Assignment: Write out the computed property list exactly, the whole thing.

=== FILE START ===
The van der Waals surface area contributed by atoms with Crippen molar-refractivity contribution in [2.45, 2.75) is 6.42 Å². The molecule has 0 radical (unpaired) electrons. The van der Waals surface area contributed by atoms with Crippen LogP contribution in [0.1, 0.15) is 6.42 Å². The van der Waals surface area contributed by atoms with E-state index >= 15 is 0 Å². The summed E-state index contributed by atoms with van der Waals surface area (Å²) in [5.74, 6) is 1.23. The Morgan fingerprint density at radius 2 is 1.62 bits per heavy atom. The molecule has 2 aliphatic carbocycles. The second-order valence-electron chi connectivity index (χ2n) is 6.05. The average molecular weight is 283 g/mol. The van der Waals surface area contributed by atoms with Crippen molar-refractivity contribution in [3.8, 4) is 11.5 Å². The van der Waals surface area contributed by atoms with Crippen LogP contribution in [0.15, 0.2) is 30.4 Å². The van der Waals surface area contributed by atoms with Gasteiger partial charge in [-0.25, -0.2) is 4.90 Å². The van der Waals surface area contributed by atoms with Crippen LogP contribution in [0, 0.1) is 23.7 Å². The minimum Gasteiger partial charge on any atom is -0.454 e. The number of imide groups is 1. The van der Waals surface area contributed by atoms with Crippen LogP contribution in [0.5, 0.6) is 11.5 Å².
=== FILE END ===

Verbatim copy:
The van der Waals surface area contributed by atoms with Crippen molar-refractivity contribution in [2.45, 2.75) is 6.42 Å². The molecule has 0 radical (unpaired) electrons. The van der Waals surface area contributed by atoms with Crippen LogP contribution in [0.1, 0.15) is 6.42 Å². The van der Waals surface area contributed by atoms with E-state index >= 15 is 0 Å². The summed E-state index contributed by atoms with van der Waals surface area (Å²) in [5.74, 6) is 1.23. The Morgan fingerprint density at radius 2 is 1.62 bits per heavy atom. The molecule has 2 aliphatic carbocycles. The second-order valence-electron chi connectivity index (χ2n) is 6.05. The average molecular weight is 283 g/mol. The van der Waals surface area contributed by atoms with Crippen molar-refractivity contribution in [3.8, 4) is 11.5 Å². The van der Waals surface area contributed by atoms with Crippen LogP contribution in [0.15, 0.2) is 30.4 Å². The van der Waals surface area contributed by atoms with Gasteiger partial charge in [-0.25, -0.2) is 4.90 Å². The van der Waals surface area contributed by atoms with Crippen LogP contribution in [0, 0.1) is 23.7 Å². The minimum Gasteiger partial charge on any atom is -0.454 e. The number of imide groups is 1. The van der Waals surface area contributed by atoms with Crippen LogP contribution in [0.5, 0.6) is 11.5 Å².